Netflix CEO Reed Hastings’ 2019 base salary of $700,000 was less than 2% of total compensation

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Netflix Inc. Founder and Chief Executive Reed Hastings’ base pay has been slashed by 76% in the past five years, and will be cut again this year, but investors shouldn’t worry about keeping him happy, because his total pay has more than tripled over the same time.

In the streaming video giant’s 2019 proxy statement, filed with the Securities and Exchange Commission early Wednesday, the company disclosed that Hastings’ base pay was $700,000 in 2019, the same as in 2018. But his base pay was just 1.8% of last year’s total compensation of $38.58 million, which was 6.9% more than 2018’s total compensation of $36.08 million.

Hastings received no bonus in 2019, but he received stock options valued at $37.41 million. His compensation also included $465,637 for the “personal use of company aircraft.”

The stock NFLX, -2.86% rallied 20.9% in 2019, after running up 39.4% in 2018. In comparison, the S&P 500 index SPX, +2.29% climbed 28.9% last year after falling 6.2% the year before.

The disclosure of Hastings’ pay comes in the wake of the company’s first-quarter results, which were reported late Tuesday. Although profit missed expectations, revenue beat, and paid subscribers increased by a record 15.8 million amid the COVID-19 pandemic, which was nearly double what analysts were projecting. That prompted no less than 25 analysts, of the 41 surveyed by FactSet, to boost their stock price targets.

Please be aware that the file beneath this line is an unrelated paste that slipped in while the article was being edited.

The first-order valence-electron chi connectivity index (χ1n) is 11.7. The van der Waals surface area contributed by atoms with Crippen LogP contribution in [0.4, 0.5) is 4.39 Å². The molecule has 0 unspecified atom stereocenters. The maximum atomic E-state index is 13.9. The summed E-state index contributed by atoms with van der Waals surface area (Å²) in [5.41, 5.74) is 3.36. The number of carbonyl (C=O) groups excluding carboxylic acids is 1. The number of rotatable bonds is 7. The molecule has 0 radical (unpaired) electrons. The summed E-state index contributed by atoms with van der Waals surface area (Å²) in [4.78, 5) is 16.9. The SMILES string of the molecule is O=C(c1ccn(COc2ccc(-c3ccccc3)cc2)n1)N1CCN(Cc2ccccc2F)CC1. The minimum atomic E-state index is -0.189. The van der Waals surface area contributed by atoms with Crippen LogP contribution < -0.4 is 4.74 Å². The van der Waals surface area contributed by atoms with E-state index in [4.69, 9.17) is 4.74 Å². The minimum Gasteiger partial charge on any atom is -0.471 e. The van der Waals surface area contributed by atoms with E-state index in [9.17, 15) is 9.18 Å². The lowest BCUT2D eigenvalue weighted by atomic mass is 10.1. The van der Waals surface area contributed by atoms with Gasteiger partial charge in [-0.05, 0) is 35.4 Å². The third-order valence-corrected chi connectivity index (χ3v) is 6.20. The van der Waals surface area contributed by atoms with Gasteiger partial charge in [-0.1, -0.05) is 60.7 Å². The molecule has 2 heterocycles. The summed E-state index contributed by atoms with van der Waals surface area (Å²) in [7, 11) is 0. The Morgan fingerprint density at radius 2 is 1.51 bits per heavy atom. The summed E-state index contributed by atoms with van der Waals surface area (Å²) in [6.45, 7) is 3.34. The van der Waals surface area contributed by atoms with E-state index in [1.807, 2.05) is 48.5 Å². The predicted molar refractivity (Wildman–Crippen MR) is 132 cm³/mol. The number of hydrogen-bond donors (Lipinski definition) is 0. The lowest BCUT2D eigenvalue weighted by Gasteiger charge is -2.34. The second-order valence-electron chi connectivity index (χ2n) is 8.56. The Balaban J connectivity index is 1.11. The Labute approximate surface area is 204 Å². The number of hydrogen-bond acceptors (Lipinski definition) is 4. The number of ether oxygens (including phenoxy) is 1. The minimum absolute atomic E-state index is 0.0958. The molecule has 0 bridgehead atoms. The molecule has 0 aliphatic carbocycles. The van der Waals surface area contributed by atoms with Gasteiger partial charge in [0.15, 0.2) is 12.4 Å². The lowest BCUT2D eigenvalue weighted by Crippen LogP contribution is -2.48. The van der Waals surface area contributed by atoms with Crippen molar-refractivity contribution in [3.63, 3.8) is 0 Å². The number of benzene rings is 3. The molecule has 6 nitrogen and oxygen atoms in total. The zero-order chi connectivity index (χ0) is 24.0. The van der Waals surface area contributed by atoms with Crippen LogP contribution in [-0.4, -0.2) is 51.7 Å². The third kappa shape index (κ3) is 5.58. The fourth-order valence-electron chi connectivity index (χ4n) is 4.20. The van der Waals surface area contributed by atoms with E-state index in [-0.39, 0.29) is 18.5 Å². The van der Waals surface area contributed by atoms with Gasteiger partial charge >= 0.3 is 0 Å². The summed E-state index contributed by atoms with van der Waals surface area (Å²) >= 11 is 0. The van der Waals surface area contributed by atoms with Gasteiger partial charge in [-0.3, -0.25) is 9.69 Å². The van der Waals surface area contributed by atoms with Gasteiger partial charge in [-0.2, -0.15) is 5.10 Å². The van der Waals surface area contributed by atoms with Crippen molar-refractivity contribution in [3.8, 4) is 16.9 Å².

Don’t miss: Netflix has biggest quarter with nearly 16 million new subscribers signing on.

Also read: Netflix coronavirus subscription boom may be ‘as good as it gets,’ stock sinks

The stock fell 2.9% to $421.42 on Wednesday, but has gained 30.2% so far in 2020, while the SPDR Communications Services Select Sector exchange-traded fund XLC, +2.69% has dropped 11.0% this year and the S&P 500 has declined 13.4%.

See also: Opinion: Netflix doesn’t know what comes next after coronavirus-sparked boom in subscriptions.

Hastings’ base salary hasn’t increased since 2014, when it rose to $2.96 million from $1.95 million in 2013. He’s set to take a base pay cut of 7.1% to $650,000 in 2020, but he is slated to receive stock options valued at $34 million.

Since 2007, which was the year Netflix introduced a streaming service to add to its DVD rental service, Hastings’ base pay has declined 18%, but his total compensation increased by 16X, from $2.42 million. Over the same time, the stock has rocketed more than 85X, to $323.57 at the end of 2019 from $3.80 at the end of 2007.

Meanwhile, since Netflix started disclosing the CEO pay ratio, the annual total compensation of the “median” employee has increased to $202,931 in 2019, up 0.3% from $202,335 in 2018, which was 10% better than $183,304 in 2017. The pay ratio was 190 to 1 last year, after 178 to 1 in 2018 and 133 to 1 in 2017.

Earlier Wednesday, Netflix announced the offering of $1 billion worth of debt, with denominations in both U.S. dollars and euros. Moody’s Investors Service followed affirming Netflix’s credit rating of Ba3, which is three notches deep into speculative grade, or “junk” territory, but changed the outlook to positive from stable, citing expectations that operating performance and credit metrics will continue to improve over the next 12-to-18 months.

Netflix went public in 2002, about five years after Hastings and software executive Marc Randolph founded the company, at an initial public offering price of $15. Since then, there was a 2-for-1 stock split in 2004 and a 7-for-1 split in 2015, meaning the split-adjusted IPO price is now just $1.07.

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